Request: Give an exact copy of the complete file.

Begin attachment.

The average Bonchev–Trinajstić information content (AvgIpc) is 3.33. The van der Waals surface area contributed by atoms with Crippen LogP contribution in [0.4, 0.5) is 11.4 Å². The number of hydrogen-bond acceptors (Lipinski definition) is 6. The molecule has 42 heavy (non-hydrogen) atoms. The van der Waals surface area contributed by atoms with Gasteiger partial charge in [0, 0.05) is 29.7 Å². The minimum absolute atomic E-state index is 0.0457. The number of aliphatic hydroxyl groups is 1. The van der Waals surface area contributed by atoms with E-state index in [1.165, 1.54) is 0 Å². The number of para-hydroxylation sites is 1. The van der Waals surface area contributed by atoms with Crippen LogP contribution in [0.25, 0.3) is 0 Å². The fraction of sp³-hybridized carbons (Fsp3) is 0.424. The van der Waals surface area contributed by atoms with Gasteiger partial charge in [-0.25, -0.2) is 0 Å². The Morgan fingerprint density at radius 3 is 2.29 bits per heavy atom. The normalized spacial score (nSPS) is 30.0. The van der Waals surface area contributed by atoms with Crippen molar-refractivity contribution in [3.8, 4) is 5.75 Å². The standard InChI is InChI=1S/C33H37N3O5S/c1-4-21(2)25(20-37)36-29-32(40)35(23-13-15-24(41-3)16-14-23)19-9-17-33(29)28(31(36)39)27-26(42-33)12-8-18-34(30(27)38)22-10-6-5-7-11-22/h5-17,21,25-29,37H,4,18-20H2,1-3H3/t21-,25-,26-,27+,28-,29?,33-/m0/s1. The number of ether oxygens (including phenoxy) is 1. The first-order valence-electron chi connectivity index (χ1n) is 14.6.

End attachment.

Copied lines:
The average Bonchev–Trinajstić information content (AvgIpc) is 3.33. The van der Waals surface area contributed by atoms with Crippen LogP contribution in [0.4, 0.5) is 11.4 Å². The number of hydrogen-bond acceptors (Lipinski definition) is 6. The molecule has 42 heavy (non-hydrogen) atoms. The van der Waals surface area contributed by atoms with Gasteiger partial charge in [0, 0.05) is 29.7 Å². The minimum absolute atomic E-state index is 0.0457. The number of aliphatic hydroxyl groups is 1. The van der Waals surface area contributed by atoms with E-state index in [1.165, 1.54) is 0 Å². The number of para-hydroxylation sites is 1. The van der Waals surface area contributed by atoms with Crippen LogP contribution in [0.25, 0.3) is 0 Å². The fraction of sp³-hybridized carbons (Fsp3) is 0.424. The van der Waals surface area contributed by atoms with Gasteiger partial charge in [-0.25, -0.2) is 0 Å². The Morgan fingerprint density at radius 3 is 2.29 bits per heavy atom. The normalized spacial score (nSPS) is 30.0. The van der Waals surface area contributed by atoms with Crippen molar-refractivity contribution in [3.8, 4) is 5.75 Å². The standard InChI is InChI=1S/C33H37N3O5S/c1-4-21(2)25(20-37)36-29-32(40)35(23-13-15-24(41-3)16-14-23)19-9-17-33(29)28(31(36)39)27-26(42-33)12-8-18-34(30(27)38)22-10-6-5-7-11-22/h5-17,21,25-29,37H,4,18-20H2,1-3H3/t21-,25-,26-,27+,28-,29?,33-/m0/s1. The number of ether oxygens (including phenoxy) is 1. The first-order valence-electron chi connectivity index (χ1n) is 14.6.